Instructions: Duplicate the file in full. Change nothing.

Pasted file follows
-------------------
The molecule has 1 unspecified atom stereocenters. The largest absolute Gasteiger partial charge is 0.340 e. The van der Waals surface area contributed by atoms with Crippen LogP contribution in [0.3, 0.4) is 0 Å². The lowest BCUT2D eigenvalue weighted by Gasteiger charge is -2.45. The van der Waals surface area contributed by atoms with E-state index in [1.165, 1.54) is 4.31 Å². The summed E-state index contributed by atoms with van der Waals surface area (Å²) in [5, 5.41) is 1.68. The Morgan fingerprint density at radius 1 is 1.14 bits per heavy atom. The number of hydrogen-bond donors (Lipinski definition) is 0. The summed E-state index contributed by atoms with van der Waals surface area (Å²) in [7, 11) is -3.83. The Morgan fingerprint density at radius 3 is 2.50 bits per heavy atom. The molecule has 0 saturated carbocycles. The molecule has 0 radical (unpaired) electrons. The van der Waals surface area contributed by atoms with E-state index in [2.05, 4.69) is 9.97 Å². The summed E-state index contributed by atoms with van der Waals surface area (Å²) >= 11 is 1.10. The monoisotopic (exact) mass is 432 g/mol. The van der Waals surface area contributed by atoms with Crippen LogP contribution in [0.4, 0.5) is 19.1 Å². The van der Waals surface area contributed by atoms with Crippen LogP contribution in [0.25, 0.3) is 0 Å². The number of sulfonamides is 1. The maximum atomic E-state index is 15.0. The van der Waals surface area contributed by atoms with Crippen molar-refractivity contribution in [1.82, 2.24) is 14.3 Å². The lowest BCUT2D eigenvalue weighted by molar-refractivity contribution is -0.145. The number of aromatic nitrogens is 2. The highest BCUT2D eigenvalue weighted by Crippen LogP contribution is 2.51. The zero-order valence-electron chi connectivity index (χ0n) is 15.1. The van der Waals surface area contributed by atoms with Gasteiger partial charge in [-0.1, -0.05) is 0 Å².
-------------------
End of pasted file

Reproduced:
The molecule has 1 unspecified atom stereocenters. The largest absolute Gasteiger partial charge is 0.340 e. The van der Waals surface area contributed by atoms with Crippen LogP contribution in [0.3, 0.4) is 0 Å². The lowest BCUT2D eigenvalue weighted by Gasteiger charge is -2.45. The van der Waals surface area contributed by atoms with E-state index in [1.165, 1.54) is 4.31 Å². The summed E-state index contributed by atoms with van der Waals surface area (Å²) in [5, 5.41) is 1.68. The Morgan fingerprint density at radius 1 is 1.14 bits per heavy atom. The number of hydrogen-bond donors (Lipinski definition) is 0. The summed E-state index contributed by atoms with van der Waals surface area (Å²) in [7, 11) is -3.83. The Morgan fingerprint density at radius 3 is 2.50 bits per heavy atom. The molecule has 0 saturated carbocycles. The molecule has 0 radical (unpaired) electrons. The van der Waals surface area contributed by atoms with E-state index in [2.05, 4.69) is 9.97 Å². The summed E-state index contributed by atoms with van der Waals surface area (Å²) >= 11 is 1.10. The monoisotopic (exact) mass is 432 g/mol. The van der Waals surface area contributed by atoms with Crippen LogP contribution in [0.4, 0.5) is 19.1 Å². The van der Waals surface area contributed by atoms with Crippen LogP contribution in [0.25, 0.3) is 0 Å². The number of sulfonamides is 1. The maximum atomic E-state index is 15.0. The van der Waals surface area contributed by atoms with Crippen molar-refractivity contribution in [1.82, 2.24) is 14.3 Å². The lowest BCUT2D eigenvalue weighted by molar-refractivity contribution is -0.145. The number of aromatic nitrogens is 2. The highest BCUT2D eigenvalue weighted by Crippen LogP contribution is 2.51. The zero-order valence-electron chi connectivity index (χ0n) is 15.1. The van der Waals surface area contributed by atoms with Gasteiger partial charge in [-0.1, -0.05) is 0 Å².